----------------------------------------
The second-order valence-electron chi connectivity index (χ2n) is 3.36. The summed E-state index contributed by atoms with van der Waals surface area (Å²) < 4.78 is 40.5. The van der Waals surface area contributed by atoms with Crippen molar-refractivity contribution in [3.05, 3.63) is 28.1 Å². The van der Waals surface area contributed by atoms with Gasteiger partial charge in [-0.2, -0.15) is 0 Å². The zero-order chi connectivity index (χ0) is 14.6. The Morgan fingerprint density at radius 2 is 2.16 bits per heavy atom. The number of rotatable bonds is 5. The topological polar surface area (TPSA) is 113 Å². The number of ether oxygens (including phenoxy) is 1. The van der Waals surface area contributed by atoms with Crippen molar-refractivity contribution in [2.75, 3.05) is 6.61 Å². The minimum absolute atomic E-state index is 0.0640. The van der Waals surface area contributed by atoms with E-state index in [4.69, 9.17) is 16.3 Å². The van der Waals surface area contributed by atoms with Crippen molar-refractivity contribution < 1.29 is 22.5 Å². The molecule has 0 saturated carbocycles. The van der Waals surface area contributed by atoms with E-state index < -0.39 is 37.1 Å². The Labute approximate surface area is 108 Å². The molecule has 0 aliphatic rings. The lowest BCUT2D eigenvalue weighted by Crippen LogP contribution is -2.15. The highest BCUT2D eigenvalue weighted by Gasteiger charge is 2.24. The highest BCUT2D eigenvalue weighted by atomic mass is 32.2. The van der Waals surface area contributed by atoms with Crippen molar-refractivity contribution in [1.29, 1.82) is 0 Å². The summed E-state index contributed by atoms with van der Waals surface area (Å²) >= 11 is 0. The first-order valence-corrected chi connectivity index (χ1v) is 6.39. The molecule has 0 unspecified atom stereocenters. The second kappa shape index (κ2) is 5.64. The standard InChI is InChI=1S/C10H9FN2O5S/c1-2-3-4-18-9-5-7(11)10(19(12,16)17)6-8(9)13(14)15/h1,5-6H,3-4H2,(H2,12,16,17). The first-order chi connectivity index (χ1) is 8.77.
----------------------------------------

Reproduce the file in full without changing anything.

The second-order valence-electron chi connectivity index (χ2n) is 3.36. The summed E-state index contributed by atoms with van der Waals surface area (Å²) < 4.78 is 40.5. The van der Waals surface area contributed by atoms with Crippen molar-refractivity contribution in [3.05, 3.63) is 28.1 Å². The van der Waals surface area contributed by atoms with Gasteiger partial charge in [-0.2, -0.15) is 0 Å². The zero-order chi connectivity index (χ0) is 14.6. The Morgan fingerprint density at radius 2 is 2.16 bits per heavy atom. The number of rotatable bonds is 5. The topological polar surface area (TPSA) is 113 Å². The number of ether oxygens (including phenoxy) is 1. The van der Waals surface area contributed by atoms with Crippen molar-refractivity contribution in [2.75, 3.05) is 6.61 Å². The minimum absolute atomic E-state index is 0.0640. The van der Waals surface area contributed by atoms with E-state index in [4.69, 9.17) is 16.3 Å². The van der Waals surface area contributed by atoms with Crippen molar-refractivity contribution < 1.29 is 22.5 Å². The molecule has 0 saturated carbocycles. The van der Waals surface area contributed by atoms with E-state index < -0.39 is 37.1 Å². The Labute approximate surface area is 108 Å². The molecule has 0 aliphatic rings. The lowest BCUT2D eigenvalue weighted by Crippen LogP contribution is -2.15. The highest BCUT2D eigenvalue weighted by Gasteiger charge is 2.24. The highest BCUT2D eigenvalue weighted by atomic mass is 32.2. The van der Waals surface area contributed by atoms with Crippen molar-refractivity contribution in [1.29, 1.82) is 0 Å². The summed E-state index contributed by atoms with van der Waals surface area (Å²) >= 11 is 0. The first-order valence-corrected chi connectivity index (χ1v) is 6.39. The molecule has 0 unspecified atom stereocenters. The second kappa shape index (κ2) is 5.64. The standard InChI is InChI=1S/C10H9FN2O5S/c1-2-3-4-18-9-5-7(11)10(19(12,16)17)6-8(9)13(14)15/h1,5-6H,3-4H2,(H2,12,16,17). The first-order chi connectivity index (χ1) is 8.77.